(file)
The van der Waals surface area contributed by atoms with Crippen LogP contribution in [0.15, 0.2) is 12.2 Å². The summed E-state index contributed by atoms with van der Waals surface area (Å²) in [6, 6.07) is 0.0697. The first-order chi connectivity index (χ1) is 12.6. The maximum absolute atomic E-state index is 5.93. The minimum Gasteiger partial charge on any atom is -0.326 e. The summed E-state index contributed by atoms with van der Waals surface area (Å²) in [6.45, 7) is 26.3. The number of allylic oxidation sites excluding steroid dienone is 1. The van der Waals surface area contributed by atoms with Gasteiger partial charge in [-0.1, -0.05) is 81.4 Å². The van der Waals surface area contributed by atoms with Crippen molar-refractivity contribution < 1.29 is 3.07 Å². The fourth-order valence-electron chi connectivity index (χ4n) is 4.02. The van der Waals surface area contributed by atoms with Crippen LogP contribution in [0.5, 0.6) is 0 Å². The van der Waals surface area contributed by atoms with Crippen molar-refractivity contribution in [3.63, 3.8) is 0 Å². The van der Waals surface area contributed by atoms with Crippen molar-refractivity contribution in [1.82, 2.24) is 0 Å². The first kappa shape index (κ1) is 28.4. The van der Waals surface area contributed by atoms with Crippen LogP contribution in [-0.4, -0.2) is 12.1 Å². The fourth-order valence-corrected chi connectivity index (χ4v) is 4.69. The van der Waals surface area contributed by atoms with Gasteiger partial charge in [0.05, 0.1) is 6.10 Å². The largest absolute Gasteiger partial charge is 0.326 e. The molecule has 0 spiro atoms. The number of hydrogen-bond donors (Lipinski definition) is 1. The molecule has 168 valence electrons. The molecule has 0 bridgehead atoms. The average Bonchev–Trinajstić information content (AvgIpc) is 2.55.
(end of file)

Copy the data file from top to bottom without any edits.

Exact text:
The van der Waals surface area contributed by atoms with Crippen LogP contribution in [0.15, 0.2) is 12.2 Å². The summed E-state index contributed by atoms with van der Waals surface area (Å²) in [6, 6.07) is 0.0697. The first-order chi connectivity index (χ1) is 12.6. The maximum absolute atomic E-state index is 5.93. The minimum Gasteiger partial charge on any atom is -0.326 e. The summed E-state index contributed by atoms with van der Waals surface area (Å²) in [6.45, 7) is 26.3. The number of allylic oxidation sites excluding steroid dienone is 1. The van der Waals surface area contributed by atoms with Gasteiger partial charge in [-0.1, -0.05) is 81.4 Å². The van der Waals surface area contributed by atoms with Crippen molar-refractivity contribution < 1.29 is 3.07 Å². The fourth-order valence-electron chi connectivity index (χ4n) is 4.02. The van der Waals surface area contributed by atoms with Crippen LogP contribution in [0.5, 0.6) is 0 Å². The van der Waals surface area contributed by atoms with Crippen molar-refractivity contribution in [3.63, 3.8) is 0 Å². The van der Waals surface area contributed by atoms with Crippen molar-refractivity contribution in [1.82, 2.24) is 0 Å². The first kappa shape index (κ1) is 28.4. The van der Waals surface area contributed by atoms with Crippen LogP contribution in [-0.4, -0.2) is 12.1 Å². The fourth-order valence-corrected chi connectivity index (χ4v) is 4.69. The van der Waals surface area contributed by atoms with Gasteiger partial charge in [0.05, 0.1) is 6.10 Å². The largest absolute Gasteiger partial charge is 0.326 e. The molecule has 0 spiro atoms. The number of hydrogen-bond donors (Lipinski definition) is 1. The molecule has 168 valence electrons. The molecule has 0 bridgehead atoms. The average Bonchev–Trinajstić information content (AvgIpc) is 2.55.